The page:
Saudi Arabia's cash reserve is likely to reach 800 billion U.S. dollars in 2014 as the state budget is showing a surplus of 60 billion U.S. dollars in this year, Al Sharq Al Awsat newspaper said Monday.
The current cash reserve, according to the Saudi Arabian Monetary Agency, is 693 billion dollars, which is expected to increase thanks to the surplus and the steady revenues of the oil, the price of which now stands at over 100 dollars per barrel.
Salem Baajaja, an accounting professor at Taif University, told Al Sharq Al Awsat that more finance would be dedicated to education, health, infrastructure and housing sectors, and that the public debt reduced to 26.3 billion dollars in 2012 from 36.1 billion in 2011.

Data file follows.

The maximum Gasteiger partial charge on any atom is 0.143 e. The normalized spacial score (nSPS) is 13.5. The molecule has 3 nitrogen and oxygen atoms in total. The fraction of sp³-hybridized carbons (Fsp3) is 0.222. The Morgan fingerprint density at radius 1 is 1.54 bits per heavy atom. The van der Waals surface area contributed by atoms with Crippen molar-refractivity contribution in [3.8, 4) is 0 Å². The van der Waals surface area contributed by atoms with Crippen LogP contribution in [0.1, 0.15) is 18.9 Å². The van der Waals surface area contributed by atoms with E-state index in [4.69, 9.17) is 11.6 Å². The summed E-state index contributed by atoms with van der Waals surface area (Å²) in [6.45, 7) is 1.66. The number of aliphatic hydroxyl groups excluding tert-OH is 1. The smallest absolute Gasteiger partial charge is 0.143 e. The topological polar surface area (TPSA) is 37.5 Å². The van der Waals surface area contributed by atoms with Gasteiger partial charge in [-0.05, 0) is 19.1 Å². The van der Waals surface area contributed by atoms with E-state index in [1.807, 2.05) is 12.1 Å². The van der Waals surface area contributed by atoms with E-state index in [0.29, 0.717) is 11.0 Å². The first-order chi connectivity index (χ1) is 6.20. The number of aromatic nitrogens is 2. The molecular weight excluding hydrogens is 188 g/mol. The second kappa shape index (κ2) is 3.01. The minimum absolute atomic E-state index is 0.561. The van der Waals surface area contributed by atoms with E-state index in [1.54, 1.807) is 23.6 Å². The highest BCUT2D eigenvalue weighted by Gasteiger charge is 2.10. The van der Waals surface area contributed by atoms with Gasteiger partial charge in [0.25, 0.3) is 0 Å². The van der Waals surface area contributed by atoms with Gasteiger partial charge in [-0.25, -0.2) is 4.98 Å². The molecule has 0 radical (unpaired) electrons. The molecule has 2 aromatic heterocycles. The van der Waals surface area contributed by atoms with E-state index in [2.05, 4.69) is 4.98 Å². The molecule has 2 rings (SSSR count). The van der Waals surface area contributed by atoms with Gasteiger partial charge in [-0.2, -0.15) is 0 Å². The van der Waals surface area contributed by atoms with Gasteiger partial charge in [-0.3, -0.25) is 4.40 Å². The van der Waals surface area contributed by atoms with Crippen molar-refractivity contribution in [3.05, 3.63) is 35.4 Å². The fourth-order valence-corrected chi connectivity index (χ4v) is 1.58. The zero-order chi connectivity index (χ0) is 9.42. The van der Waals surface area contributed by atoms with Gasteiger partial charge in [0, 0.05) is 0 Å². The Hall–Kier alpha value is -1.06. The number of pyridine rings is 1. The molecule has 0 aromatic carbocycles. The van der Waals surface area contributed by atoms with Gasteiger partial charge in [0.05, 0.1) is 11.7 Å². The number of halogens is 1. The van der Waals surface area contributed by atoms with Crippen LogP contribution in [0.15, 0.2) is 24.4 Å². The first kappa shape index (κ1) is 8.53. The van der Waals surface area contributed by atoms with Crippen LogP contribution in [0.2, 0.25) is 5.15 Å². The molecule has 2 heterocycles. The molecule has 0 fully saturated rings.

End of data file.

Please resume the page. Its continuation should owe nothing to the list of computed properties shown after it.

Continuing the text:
Most of Saudi Arabia's revenues come from oil exports. Local media reported some 1.96 billion barrels of oil were exported in the first nine months of 2013, worth 213 billion dollars.